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All about water use in industry (Download pdf)

Industry can improve

the technology to do so exists. But does the will?

Water use in Indian industry is very high due to a combination of factors including obsolete process technology, poor recycling and reuse practices and poor wastewater treatment. Water once used is generally thrown without any further use, even if the water is not much contaminated. Segregation of wastewater from various processes into clean wastewater, (that can be reused) and contaminated water is not commonly done. The result is that even the uncontaminated water gets contaminated after mixing and is discharged as effluent.

Indian industry, especially thermal power plants, consume majority of their water for cooling requirements. Majority of industries use 'once-through cooling systems', in which water once used for cooling is discharged. Similarly, reuse of non-contact steam condensate is also not favoured in India, though it is virtually clean and can be reused by reducing the total dissolved solids (TDS).

The wastewater treatment system in Indian industry is essentially installed to meet the wastewater discharge norms. The design principles do not consider the possibility of recycling and reusing the wastewater. Inevitably, in all industries the wastewater discharged is seldom suitable for reuse within the industry, though industry expects other users to reuse its wastewater because it is 'treated'. Most industries have their water intake points upstream of their wastewater discharge points. This itself exemplifies the quality and interest of wastewater treatment by Indian industry.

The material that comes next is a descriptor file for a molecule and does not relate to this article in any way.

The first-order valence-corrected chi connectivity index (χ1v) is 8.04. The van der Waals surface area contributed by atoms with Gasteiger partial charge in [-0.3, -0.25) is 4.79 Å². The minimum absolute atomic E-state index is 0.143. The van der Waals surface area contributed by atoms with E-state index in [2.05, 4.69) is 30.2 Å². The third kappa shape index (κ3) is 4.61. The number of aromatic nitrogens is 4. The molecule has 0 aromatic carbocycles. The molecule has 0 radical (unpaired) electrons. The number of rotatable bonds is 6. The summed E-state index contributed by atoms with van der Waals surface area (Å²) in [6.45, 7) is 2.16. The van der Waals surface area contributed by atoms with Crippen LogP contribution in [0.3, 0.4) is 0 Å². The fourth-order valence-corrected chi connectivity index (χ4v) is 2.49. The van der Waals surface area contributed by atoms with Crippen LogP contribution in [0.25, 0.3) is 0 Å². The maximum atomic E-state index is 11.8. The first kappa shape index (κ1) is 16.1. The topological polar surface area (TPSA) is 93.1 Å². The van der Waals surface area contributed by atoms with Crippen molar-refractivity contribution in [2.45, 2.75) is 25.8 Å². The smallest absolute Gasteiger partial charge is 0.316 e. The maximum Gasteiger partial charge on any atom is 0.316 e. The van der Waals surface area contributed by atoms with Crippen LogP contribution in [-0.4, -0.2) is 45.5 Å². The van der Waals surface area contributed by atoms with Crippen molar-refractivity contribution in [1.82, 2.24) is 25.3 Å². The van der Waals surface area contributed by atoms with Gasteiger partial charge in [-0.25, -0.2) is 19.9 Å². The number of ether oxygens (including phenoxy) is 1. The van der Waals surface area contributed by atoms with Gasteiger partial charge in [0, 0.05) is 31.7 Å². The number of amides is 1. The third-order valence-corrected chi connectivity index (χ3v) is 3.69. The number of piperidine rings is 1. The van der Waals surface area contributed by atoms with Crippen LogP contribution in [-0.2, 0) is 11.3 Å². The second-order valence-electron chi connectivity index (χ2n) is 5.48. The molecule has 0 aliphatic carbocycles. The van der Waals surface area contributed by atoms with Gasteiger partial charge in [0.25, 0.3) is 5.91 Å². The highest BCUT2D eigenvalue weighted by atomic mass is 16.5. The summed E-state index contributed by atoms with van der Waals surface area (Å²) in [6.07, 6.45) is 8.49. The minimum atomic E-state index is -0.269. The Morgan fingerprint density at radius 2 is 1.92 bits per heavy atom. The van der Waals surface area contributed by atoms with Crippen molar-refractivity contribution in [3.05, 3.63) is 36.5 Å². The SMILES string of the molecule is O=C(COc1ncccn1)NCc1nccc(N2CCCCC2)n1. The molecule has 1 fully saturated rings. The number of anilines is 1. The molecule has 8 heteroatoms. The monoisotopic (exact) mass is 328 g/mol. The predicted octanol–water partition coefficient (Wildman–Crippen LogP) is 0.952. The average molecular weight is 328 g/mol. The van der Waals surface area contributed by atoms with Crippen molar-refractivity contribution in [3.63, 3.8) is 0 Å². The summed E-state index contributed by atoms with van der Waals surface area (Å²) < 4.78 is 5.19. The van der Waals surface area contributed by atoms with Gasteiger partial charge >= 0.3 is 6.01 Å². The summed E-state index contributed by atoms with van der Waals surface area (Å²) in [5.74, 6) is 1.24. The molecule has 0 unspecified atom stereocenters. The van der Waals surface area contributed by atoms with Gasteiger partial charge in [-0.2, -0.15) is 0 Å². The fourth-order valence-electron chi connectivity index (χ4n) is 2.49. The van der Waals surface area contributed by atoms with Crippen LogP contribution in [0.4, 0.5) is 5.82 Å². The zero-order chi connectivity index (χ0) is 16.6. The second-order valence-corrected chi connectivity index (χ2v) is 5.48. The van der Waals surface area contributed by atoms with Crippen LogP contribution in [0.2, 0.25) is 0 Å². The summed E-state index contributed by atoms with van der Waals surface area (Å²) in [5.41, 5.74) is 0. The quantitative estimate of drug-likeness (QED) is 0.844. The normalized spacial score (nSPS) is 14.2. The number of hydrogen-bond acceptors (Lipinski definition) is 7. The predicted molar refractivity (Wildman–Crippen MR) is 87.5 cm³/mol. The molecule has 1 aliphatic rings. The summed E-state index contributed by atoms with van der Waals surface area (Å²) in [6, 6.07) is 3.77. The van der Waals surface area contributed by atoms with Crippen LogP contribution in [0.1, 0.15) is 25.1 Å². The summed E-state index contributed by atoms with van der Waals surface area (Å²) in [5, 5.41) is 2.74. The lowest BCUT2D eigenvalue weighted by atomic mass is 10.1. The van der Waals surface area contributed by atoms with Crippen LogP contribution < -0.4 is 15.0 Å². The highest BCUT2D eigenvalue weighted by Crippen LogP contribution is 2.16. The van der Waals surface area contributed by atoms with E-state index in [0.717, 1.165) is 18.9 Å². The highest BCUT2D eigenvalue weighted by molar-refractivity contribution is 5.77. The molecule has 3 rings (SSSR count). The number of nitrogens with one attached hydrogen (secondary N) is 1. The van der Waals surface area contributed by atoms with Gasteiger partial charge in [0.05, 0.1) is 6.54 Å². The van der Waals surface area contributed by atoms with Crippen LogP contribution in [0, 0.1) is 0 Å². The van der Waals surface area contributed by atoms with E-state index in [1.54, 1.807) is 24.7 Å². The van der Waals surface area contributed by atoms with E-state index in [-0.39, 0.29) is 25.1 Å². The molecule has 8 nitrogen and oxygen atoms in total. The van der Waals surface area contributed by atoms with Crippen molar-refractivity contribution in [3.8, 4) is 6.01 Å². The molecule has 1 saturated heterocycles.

Solving the water problem
The key to the problem lies in effective management of water resources. An integrated approach involving water treatment, source reduction, reuse of process water, effluent treatment, recycling of treated effluent and waste-minimisation is urgently required.

Improve process technology: Clean and advanced process technologies can help industry reduce its water demand. For instance, by replacing the conventional bleaching process with totally chlorine bleaching process, pulp and paper companies can almost close their water cycle. But they are costly.

Reuse process water: This involves reusing water in a series, in an open system, for two or more successive but different purposes. This enables use of poor quality water for more than one purpose.

Recirculate process water: Indefinite reuse of same water after treatment for the same purpose. Makeup water is to be used only to replace unavoidable losses. This is far cheaper than installing new process technology and recent technological development has made sure that it can be used by any type of industry.

Rainwater harvesting: This helps industries meet a substantial part of their annual water requirement even as demand on local sources is minimised.

Technology is not the bottleneck